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Exploring Antarctica

Leaving the known world

M/V Ushuaia

Winter time in the northern hemisphere is the right time to visit Antarctica, as it will be summer there. From San Francisco you will most likely fly to Buenos Aires, Argentina. This is a wonderful city and worth spending some time in either before or after your visit to Antarctica. Ushuaia is your next stop and is the better part of 4 hours away by jet aircraft. This little tourist outpost is at the southernmost tip of South America. In summer the temperature in Buenos Aires, on average, is around 80 degrees Fahrenheit. The temperature in Ushuaia, on average, is 40 degrees Fahrenheit. But the temperature in the Antarctic Peninsula will be 20 degrees Fahrenheit, or less, in summer. You will experience an almost exponential drop the further south you go.

Snowing on the Beagle Channel

I arrived at Ushuaia during a snow storm in November 2007. Snow and sleet were blowing sideways across the runway at over 30 mph. Luckily I had a sky bridge to leave the airplane via and was insulated from the freezing weather outside. After picking up my luggage I boarded a small bus and was shuttled through Ushuaia to the docks. My ship the M/V Ushuaia was waiting for me there. I had to make a short walk from the bus to the ship. This exposed me to the full force of the weather and it was bitterly cold. After a few photos I boarded the ship, registered, and was shown to my cabin. The room was small, but adequate for my needs and my brother's who I was sharing it with. We also had to share the bath room with another cabin, but we soon spoke with our neighbors and worked out a plan.

Antarctica, the forgotten continent (Part One)

After a short reception and orientation lecture a life boat drill was conducted. Then we ate dinner and the ship set sail via the Beagle Channel to the open ocean and the Drake Passage. The Beagle Channel was named for the ship that Charles Darwin made his world changing trip on. The HMS Beagle passed through the channel on its way to the Pacific Ocean on 29th of January 1833.

Predictions of 30 mph winds in the passage only delayed the departure, they did not stop it. The sail through the Beagle Channel was smooth. However, the high winds predicted for the Drake Passage had everyone talking about their motion sickness medications and strategies. I had my under-ear patch on to guard against this dreaded ailment. However, there are no medicines or practices that can stave off the illness induced by sailing the Drake Passage; you must endure it.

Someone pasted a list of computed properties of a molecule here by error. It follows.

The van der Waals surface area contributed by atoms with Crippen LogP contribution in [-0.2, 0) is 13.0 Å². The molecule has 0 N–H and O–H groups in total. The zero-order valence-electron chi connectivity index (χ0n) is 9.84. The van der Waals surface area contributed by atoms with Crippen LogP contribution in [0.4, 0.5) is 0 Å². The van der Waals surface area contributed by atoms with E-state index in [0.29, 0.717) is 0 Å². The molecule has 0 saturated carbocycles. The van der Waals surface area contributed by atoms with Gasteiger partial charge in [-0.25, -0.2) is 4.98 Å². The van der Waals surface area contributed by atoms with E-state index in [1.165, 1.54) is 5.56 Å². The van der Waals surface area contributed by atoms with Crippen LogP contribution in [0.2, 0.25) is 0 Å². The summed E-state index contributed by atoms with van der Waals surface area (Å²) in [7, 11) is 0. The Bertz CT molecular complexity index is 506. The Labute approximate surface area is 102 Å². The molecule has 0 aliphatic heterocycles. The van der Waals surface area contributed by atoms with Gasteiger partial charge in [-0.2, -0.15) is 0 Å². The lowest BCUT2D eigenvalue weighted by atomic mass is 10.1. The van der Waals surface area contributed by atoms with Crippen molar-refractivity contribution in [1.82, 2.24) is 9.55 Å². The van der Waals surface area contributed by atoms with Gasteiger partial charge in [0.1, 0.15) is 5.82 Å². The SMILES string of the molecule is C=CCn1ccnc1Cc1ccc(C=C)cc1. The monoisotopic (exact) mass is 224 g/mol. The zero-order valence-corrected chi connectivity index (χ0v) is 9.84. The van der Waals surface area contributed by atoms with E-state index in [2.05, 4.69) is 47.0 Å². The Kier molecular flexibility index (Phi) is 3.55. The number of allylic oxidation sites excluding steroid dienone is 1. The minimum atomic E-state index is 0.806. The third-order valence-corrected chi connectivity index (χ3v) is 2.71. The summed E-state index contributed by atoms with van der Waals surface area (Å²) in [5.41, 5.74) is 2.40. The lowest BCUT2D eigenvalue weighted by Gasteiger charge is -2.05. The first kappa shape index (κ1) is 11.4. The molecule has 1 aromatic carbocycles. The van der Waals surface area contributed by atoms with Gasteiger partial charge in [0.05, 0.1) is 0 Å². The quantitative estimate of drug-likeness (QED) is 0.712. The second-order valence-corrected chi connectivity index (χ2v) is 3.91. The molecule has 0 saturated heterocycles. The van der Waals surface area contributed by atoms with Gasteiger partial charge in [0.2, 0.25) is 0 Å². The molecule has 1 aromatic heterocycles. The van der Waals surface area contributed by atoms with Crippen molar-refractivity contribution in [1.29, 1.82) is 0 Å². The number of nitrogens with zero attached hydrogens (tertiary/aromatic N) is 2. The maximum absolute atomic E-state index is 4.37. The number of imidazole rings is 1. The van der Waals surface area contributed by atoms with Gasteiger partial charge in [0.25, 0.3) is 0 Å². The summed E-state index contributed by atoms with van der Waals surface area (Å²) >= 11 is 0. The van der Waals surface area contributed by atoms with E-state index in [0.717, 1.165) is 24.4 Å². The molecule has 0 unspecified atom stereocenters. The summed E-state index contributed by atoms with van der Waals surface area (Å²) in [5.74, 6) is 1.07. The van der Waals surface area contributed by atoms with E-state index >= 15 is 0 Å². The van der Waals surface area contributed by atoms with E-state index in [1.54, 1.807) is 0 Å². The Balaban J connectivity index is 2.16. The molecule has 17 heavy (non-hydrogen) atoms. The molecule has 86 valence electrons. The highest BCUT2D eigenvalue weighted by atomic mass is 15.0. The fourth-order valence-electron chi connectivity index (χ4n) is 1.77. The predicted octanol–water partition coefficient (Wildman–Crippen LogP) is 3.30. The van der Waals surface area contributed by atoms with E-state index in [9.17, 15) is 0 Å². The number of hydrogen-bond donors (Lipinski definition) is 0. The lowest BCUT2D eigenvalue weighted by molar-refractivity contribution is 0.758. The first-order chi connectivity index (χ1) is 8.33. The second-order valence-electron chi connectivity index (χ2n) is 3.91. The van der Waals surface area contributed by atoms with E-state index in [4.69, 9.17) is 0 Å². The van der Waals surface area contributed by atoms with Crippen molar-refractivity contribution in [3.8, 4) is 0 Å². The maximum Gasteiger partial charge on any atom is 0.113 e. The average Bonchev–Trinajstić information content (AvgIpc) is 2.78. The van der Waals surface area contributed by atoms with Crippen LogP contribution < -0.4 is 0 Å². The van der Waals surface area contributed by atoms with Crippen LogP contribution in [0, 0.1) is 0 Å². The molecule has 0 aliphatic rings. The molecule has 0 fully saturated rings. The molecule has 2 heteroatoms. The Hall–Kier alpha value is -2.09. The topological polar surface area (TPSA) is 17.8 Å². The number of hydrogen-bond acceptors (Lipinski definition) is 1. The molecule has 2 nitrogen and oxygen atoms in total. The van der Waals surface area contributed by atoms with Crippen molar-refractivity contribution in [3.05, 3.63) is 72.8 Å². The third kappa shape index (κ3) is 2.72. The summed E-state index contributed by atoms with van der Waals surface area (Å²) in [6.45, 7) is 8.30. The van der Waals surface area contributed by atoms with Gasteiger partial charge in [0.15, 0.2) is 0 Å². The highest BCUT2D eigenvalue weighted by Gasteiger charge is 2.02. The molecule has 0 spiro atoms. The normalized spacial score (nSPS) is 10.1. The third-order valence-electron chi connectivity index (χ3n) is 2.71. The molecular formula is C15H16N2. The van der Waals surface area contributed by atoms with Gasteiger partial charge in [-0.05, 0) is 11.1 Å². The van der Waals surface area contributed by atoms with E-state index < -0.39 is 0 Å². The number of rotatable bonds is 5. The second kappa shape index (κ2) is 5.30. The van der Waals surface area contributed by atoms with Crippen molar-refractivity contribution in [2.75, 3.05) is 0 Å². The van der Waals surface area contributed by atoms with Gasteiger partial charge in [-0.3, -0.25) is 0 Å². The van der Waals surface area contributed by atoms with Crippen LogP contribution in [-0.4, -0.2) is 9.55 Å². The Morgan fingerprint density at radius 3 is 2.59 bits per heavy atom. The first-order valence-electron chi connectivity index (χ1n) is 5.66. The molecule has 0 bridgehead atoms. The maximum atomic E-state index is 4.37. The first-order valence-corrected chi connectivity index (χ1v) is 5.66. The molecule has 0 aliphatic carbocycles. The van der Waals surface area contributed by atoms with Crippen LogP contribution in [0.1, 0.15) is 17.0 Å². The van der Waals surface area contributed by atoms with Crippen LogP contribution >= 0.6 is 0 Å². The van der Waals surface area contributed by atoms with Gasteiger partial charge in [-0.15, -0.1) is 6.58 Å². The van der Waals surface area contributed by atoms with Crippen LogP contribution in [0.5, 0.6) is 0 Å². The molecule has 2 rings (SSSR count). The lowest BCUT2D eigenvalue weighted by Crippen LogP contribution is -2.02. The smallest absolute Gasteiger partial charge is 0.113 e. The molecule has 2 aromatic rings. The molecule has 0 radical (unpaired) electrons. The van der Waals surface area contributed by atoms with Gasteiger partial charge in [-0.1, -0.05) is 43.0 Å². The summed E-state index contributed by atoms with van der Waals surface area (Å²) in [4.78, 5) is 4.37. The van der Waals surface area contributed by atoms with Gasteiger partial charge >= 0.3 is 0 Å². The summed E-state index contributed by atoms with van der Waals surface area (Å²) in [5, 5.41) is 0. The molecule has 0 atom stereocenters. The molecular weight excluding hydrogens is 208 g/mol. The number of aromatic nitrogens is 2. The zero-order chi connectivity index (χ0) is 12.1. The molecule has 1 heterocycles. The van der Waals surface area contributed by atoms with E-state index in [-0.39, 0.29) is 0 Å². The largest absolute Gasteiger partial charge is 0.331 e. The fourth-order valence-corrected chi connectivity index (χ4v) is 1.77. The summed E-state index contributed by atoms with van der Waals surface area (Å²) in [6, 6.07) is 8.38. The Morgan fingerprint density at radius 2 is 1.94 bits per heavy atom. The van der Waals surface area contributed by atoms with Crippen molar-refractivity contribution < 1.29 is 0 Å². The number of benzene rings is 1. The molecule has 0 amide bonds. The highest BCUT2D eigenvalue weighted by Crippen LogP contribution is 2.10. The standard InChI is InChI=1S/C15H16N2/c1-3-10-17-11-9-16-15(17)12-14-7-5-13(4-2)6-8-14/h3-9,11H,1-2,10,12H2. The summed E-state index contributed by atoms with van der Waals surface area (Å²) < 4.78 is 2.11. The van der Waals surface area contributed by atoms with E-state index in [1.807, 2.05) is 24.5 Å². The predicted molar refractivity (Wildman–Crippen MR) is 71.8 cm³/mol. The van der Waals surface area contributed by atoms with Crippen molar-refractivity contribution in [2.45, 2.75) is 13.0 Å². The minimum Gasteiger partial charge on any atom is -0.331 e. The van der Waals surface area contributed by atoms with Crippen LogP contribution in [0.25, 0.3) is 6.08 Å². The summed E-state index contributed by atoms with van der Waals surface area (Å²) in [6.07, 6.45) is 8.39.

Antarctica, the forgotten continent (Part Two)

It takes approximately 2.5 days to cross the infamous Drake Passage from Ushuaia to the Antarctic Peninsula. It is infamous because this stretch of water has a reputation of getting very, very rough. The other phenomenon that makes traveling here tough is that the sun does not set until after 12:00am in November. The other influence that made this trip particularly harsh was that the Antarctic summer of 2007 was, what locals referred to as, a Shackleton Summer. This is a reference to the extraordinarily cold summer weather Sir Ernest Henry Shackleton, the great Antarctic explorer, encountered on his ill fated expedition of 1914--17. Disaster struck this expedition when its ship, HMS Endurance, was trapped in pack ice and slowly crushed stranding the expedition in Antarctica.

The story will continue in my next article.

Exploring Antarctica, the Drake Passage.

More information:

Betchart Expeditions

Buenos Aires


M/V Ushuaia

Beagle Channel

Drake Passage

Sir Ernest Henry Shackleton


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